Which brings me to the second thing I would tell myself, or tell any other teen who is like I was then: Get psychological help.  Counseling.  Right away. 
We have a tendency when we are young to think there is a lot of time.  That time itself will heal us.  We have no sense of urgency.  We think we can hang on a little longer until we get to a better time or place.  A place where it’s not as costly, where we’re better equipped, and then we will be better able to afford, both emotionally and financially, the care we desperately need.  We can then process what we need to process.  But this isn’t true. 
When we are young, it’s fresh.  It’s right there, easy to access.  We’re more open.  The pain is on the surface and it’s reachable.  As we get older, all the techniques we used to trick our mind into helping us survive another day have become hardened into place.  Disconnecting has become automatic.   The pain goes underground.  We shut down.  We bury feelings, thoughts, emotions, ideas, insights.  We sell ourselves piece by piece as we disassociate and numb out.  And when we finally have the money, resolve, and time to deal with it, we have to find the coffin we hid and buried so long ago, dig it up, then try to understand and feel things that are in that coffin.  But those things have calcified inside of us, becoming rigid.  Difficult to change.  It’s harder to unearth all the intricate, damaging details of long ago abuse.  
Don’t wait.  When we are broken, when our soul has been poisoned, we do so many unhealthy things we wouldn’t do otherwise.  Like the many people who don’t value us, we tell ourselves we don’t deserve to be loved, cherished and wanted.  We convince ourselves we don’t deserve good things because we are flawed.  Defective.  We tell ourselves that we, our feelings, our dreams don’t matter.  We destroy what is left of us.  Because we don’t believe we deserve anything positive.  The choices we make are compromised because we can’t see clearly or correctly, nor can we think in healthy ways.  We need to heal so we can have a life worth living.  That’s why my words of wisdom to my younger self, or to others in a similar situation, would be to strongly insist on getting help.  Get it early.  And give it everything you have.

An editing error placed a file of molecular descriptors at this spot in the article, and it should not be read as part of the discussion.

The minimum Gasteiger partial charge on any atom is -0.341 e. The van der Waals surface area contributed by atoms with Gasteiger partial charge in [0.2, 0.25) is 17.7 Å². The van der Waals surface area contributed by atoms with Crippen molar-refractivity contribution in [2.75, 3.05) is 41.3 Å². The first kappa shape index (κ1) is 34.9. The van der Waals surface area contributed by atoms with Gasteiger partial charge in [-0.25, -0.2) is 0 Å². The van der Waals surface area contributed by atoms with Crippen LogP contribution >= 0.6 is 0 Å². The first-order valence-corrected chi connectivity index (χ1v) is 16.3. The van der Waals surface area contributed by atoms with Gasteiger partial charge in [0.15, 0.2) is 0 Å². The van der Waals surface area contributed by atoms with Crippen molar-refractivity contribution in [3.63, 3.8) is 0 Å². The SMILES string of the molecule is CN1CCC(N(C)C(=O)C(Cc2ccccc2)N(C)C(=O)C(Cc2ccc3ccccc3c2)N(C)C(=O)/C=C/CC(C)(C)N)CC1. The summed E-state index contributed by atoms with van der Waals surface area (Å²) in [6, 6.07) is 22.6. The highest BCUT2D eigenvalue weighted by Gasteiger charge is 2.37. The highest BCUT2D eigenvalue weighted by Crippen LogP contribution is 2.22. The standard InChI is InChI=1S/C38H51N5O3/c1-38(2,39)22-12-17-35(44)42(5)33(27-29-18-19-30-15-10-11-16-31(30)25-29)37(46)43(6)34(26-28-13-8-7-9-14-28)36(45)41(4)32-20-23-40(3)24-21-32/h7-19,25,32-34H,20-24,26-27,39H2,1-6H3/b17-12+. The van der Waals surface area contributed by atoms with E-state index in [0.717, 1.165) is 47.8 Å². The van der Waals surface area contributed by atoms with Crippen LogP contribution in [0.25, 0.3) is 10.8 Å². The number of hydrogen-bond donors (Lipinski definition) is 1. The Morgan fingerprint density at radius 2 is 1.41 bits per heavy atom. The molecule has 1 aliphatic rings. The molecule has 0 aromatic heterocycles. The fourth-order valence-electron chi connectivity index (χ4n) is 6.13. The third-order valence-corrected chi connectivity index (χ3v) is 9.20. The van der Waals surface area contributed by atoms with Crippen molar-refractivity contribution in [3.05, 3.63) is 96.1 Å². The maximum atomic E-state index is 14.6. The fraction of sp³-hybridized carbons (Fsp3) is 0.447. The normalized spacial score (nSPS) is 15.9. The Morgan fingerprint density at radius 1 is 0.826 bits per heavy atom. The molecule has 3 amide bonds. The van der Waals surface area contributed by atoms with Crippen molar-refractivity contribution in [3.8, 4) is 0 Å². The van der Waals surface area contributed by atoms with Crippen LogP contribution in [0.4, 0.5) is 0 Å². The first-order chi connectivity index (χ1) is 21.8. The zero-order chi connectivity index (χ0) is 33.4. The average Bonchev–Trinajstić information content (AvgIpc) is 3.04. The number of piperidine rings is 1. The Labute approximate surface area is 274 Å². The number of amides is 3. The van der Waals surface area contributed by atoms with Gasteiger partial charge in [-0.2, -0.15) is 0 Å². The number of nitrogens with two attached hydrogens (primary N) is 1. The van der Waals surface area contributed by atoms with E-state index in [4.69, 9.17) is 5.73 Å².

I haven’t learned many lessons in my life.  I’ve struggled to simply see the step in front of me and haven’t been able to contemplate the next step beyond that.  This is what struggling each day simply to survive does to you.  And that’s why I would love the opportunity to tell myself these two important pieces of wisdom.  So much hinges on these two things.  It’s what would cause everything to turn out differently than it did.  Not doing them lays the foundation for the pain, brokenness, heartbreak, numbness, destruction, and disappointment that follows.  All of which lead me to this place of depression and desolation.  If I could go back and tell myself these two things, my entire world would be different now.  Everything would shift.  Because if I got out of those destructive relationship, then built relationships that were healthy, deep, valid and validating, I would not be isolated, broken, and disconnected now.  I would have real friends.  Real connections.  Healthy relationships.  Which would give me purpose and meaning.  A reason to live. 
And if I got the help I needed early, I would have been able to love myself.  To hold the people responsible who needed to be held responsible.  To see everything that came next completely differently.  No more surviving…I would have been able to live.  Working through my feelings and healing would put the pieces back together.  So I could take healthy steps.  Dream dreams.  Succeed. Believe.  And hope.
Sure, there would be setbacks and times of failure. But the overall course would have taken me where my heart wanted to go instead of leading me into a place of deep darkness and emptiness.  The outcome would have been much more wonderful.  Life might have actually been worth living.
I can’t go back.  I can’t tell myself the things that would have changed my world.  But I can tell you.  Hopefully, you will hear me.  In time.  For it to make a difference.